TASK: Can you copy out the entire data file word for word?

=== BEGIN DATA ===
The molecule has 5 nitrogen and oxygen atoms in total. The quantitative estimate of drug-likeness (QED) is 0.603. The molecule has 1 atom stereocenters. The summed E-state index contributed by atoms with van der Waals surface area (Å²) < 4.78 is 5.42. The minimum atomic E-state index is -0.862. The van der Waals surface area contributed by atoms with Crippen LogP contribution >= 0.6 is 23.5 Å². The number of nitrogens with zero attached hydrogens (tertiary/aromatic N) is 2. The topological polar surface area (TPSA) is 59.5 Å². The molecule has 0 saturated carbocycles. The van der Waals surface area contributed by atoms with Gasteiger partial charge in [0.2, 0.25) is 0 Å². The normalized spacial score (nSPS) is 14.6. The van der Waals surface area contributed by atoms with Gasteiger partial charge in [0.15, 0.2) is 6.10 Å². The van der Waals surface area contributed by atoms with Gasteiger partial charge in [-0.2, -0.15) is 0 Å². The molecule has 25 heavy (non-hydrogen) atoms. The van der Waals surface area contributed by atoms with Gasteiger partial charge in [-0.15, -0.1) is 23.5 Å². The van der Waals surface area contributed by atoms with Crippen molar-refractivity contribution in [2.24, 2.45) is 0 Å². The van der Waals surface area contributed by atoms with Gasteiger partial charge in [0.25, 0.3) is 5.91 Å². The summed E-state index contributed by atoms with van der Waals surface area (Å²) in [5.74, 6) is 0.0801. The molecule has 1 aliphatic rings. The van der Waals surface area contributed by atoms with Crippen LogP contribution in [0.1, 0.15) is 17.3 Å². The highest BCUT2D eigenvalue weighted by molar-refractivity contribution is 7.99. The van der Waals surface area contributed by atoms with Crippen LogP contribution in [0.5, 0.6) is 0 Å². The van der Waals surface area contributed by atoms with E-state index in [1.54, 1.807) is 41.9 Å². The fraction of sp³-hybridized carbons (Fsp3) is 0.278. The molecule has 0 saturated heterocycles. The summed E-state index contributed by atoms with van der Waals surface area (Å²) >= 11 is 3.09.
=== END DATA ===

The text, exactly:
The molecule has 5 nitrogen and oxygen atoms in total. The quantitative estimate of drug-likeness (QED) is 0.603. The molecule has 1 atom stereocenters. The summed E-state index contributed by atoms with van der Waals surface area (Å²) < 4.78 is 5.42. The minimum atomic E-state index is -0.862. The van der Waals surface area contributed by atoms with Crippen LogP contribution >= 0.6 is 23.5 Å². The number of nitrogens with zero attached hydrogens (tertiary/aromatic N) is 2. The topological polar surface area (TPSA) is 59.5 Å². The molecule has 0 saturated carbocycles. The van der Waals surface area contributed by atoms with Gasteiger partial charge in [0.2, 0.25) is 0 Å². The normalized spacial score (nSPS) is 14.6. The van der Waals surface area contributed by atoms with Gasteiger partial charge in [0.15, 0.2) is 6.10 Å². The van der Waals surface area contributed by atoms with Gasteiger partial charge in [-0.2, -0.15) is 0 Å². The molecule has 25 heavy (non-hydrogen) atoms. The van der Waals surface area contributed by atoms with Gasteiger partial charge in [-0.15, -0.1) is 23.5 Å². The van der Waals surface area contributed by atoms with Crippen molar-refractivity contribution in [2.24, 2.45) is 0 Å². The van der Waals surface area contributed by atoms with Gasteiger partial charge in [0.25, 0.3) is 5.91 Å². The summed E-state index contributed by atoms with van der Waals surface area (Å²) in [5.74, 6) is 0.0801. The molecule has 1 aliphatic rings. The van der Waals surface area contributed by atoms with Crippen LogP contribution in [0.1, 0.15) is 17.3 Å². The highest BCUT2D eigenvalue weighted by molar-refractivity contribution is 7.99. The van der Waals surface area contributed by atoms with Crippen LogP contribution in [0.5, 0.6) is 0 Å². The van der Waals surface area contributed by atoms with E-state index in [1.54, 1.807) is 41.9 Å². The fraction of sp³-hybridized carbons (Fsp3) is 0.278. The molecule has 0 saturated heterocycles. The summed E-state index contributed by atoms with van der Waals surface area (Å²) >= 11 is 3.09.